The earnings of the investment of these funds in the French Treasury pool are supposed to be added to the pool but no accounting is given to either the banks or the countries of the details of any such changes. The limited group of high officials in the French Treasury who have knowledge of the amounts in the “operations accounts”, where these funds are invested; whether there is a profit on these investments; are prohibited from disclosing any of this information to the CFA banks or the central banks of the African states .” Wrote Dr. Gary K. Busch
It’s now estimated that France is holding close to 500 billions African countries money in its treasury, and would do anything to fight anyone who want to shed a light on this dark side of the old empire.
The African countries don’t have access to that money.
France allows them to access only 15% of the money in any given year. If they need more than that, they have to borrow the extra money from their own 65% from the French Treasury at commercial rates.
To make things more tragic, France impose a cap on the amount of money the countries could borrow from the reserve. The cap is fixed at 20% of their public revenue in the preceding year. If the countries need to borrow more than 20% of their own money, France has a veto.
#3. Right of first refusal on any raw or natural resource discovered in the country
France has the first right to buy any natural resources found in the land of its ex-colonies. It’s only after France would say, “I’m not interested”, that the African countries are allowed to seek other partners.
#4. Priority to French interests and companies in public procurement and public biding
In the award of government contracts, French companies must be considered first, and only after that these countries could look elsewhere. It doesn’t matter if the african countries can obtain better value for money elsewhere.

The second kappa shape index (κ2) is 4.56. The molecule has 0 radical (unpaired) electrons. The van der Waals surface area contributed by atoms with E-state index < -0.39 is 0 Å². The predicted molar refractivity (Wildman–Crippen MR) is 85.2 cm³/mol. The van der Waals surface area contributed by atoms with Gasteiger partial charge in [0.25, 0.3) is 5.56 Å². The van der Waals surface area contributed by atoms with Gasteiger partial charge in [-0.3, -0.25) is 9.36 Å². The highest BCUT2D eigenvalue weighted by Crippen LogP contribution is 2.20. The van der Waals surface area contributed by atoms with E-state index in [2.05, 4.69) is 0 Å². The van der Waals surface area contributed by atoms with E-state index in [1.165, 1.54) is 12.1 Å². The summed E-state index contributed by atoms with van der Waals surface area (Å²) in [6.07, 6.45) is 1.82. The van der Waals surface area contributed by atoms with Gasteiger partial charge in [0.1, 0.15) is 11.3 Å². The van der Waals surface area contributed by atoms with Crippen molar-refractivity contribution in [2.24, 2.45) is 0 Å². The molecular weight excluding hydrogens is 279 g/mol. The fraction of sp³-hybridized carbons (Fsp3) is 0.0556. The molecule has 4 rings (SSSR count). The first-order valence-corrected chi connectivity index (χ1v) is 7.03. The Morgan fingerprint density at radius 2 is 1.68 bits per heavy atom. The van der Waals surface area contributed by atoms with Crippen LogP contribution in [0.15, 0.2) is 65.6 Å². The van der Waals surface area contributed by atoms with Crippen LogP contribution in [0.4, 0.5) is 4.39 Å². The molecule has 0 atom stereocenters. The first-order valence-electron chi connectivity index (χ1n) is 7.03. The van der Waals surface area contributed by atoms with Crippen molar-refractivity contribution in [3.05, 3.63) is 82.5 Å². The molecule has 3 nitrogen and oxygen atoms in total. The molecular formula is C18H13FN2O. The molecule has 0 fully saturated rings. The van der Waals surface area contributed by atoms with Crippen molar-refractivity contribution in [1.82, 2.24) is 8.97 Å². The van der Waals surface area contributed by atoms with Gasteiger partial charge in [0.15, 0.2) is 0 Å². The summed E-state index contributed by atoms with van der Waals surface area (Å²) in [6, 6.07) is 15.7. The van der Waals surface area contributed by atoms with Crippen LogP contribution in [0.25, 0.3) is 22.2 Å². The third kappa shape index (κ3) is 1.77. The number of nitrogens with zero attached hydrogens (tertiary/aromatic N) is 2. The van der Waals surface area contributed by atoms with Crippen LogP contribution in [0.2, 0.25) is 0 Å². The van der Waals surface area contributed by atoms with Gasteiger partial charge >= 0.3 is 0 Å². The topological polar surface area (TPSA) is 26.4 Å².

As consequence, in many of the french ex-colonies, all the majors economical assets of the countries are in the hand of french expatriates. In Côte d’Ivoire, for example, french companies own and control all the major utilities – water, electricity, telephone, transport, ports and major banks. The same in commerce, construction, and agriculture.
In the end, as I’ve written in a previous article, Africans now Live On A Continent Owned by Europeans!
#5. Exclusive right to supply military equipment and Train the country military officers
Through a sophisticated scheme of scholarships, grants, and “Defense Agreements” attached to the Colonial Pact, the africans should send their senior military officers for training in France or French ran-training facilities.
The situation on the continent now is that France has trained hundreds, even thousands of traitors and nourish them. They are dormant when they are not needed, and activated when needed for a coup or any other purpose!
#6. Right for France to pre-deploy troops and intervene military in the country to defend its interests